Describing the step taken by the young girl to be very unfortunate, the learned senior counsel would argue that for the said step, how was he responsible. Though not, admitting but assuming for a moment that he has committed an error in texting to the girl and that he had crossed his limits, for which at the most, he can be said to have committed a moral blunder, but the submission is, if this was attributed to him, why the girl or her family did not go to the police. The extreme step taken by the deceased was not the only solution left to her as there were other ways how the issue could have been sorted out, is his submission.

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According to him, as far as the allegation under POCSO are concerned, they are too stale to be taken cognizance of, and even prima facie if they are taken at its face value, what is alleged is only an attempt to touch her private parts, with no such act actually being indulged into.

By inviting my attention to a catena of decisions elaborating the position of law, as far as Section 306 of the IPC is concerned, and in particular latest decision of the Apex Court in case of Arnab Goswami Vs. State of Maharashtra and ors, 2021(2) SCC 427, the learned senior counsel would submit that he had no intention or knowledge that the girl will commit suicide and merely because it is alleged that there was some harassment or anguish on her part, in absence of any positive act attributed to him, he cannot be held guilty of abetment to commit suicide. He would submit that the act of the deceased will have to be decided by applying the parameters of a prudent person, but not of an over sensitive one, who has taken the extreme step for which he cannot be held responsible.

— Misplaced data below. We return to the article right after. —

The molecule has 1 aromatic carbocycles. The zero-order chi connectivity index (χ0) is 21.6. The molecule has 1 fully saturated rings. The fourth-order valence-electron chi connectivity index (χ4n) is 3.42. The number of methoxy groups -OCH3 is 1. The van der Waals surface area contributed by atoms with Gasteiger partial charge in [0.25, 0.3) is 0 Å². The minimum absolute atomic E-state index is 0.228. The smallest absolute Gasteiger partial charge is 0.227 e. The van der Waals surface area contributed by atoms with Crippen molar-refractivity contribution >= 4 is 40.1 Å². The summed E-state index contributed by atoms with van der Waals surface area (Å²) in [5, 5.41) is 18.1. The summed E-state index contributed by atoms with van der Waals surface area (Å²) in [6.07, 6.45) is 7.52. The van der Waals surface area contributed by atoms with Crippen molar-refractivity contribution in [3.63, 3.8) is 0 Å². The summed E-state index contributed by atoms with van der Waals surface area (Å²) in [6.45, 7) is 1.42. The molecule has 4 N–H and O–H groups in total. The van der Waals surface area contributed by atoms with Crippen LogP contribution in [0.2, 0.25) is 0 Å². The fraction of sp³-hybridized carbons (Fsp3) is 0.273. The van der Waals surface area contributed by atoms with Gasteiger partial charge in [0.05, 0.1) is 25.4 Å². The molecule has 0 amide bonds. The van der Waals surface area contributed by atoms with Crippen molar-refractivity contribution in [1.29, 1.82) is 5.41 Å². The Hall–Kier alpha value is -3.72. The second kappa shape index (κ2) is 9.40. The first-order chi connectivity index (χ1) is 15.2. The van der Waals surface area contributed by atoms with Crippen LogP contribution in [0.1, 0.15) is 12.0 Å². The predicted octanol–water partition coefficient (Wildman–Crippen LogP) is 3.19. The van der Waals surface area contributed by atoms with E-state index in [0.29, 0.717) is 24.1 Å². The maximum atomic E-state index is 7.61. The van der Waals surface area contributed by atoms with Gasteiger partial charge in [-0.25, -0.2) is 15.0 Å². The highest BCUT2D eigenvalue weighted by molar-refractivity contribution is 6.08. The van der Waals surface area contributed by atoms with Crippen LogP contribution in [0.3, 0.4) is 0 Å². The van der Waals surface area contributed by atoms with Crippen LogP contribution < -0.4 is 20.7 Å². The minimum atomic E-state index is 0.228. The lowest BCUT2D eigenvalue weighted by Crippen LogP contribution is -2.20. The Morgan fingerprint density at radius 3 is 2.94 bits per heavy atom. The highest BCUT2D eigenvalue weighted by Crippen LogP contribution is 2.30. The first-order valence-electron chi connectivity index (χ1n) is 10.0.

In any case, the submission of the learned counsel is since the investigation is now complete and the charge-sheet is filed, his incarceration is unwarranted and he is ready to abide by any conditions imposed while securing his release.

9 Learned APP has vehemently opposed the said application and he would focus on the gravity of the accusations and submit that the applicant is charged with a serious offence under the IPC which is punishable with Imprisonment which may extend to 10 years and also offence punishable under the POCSO Act, 2012.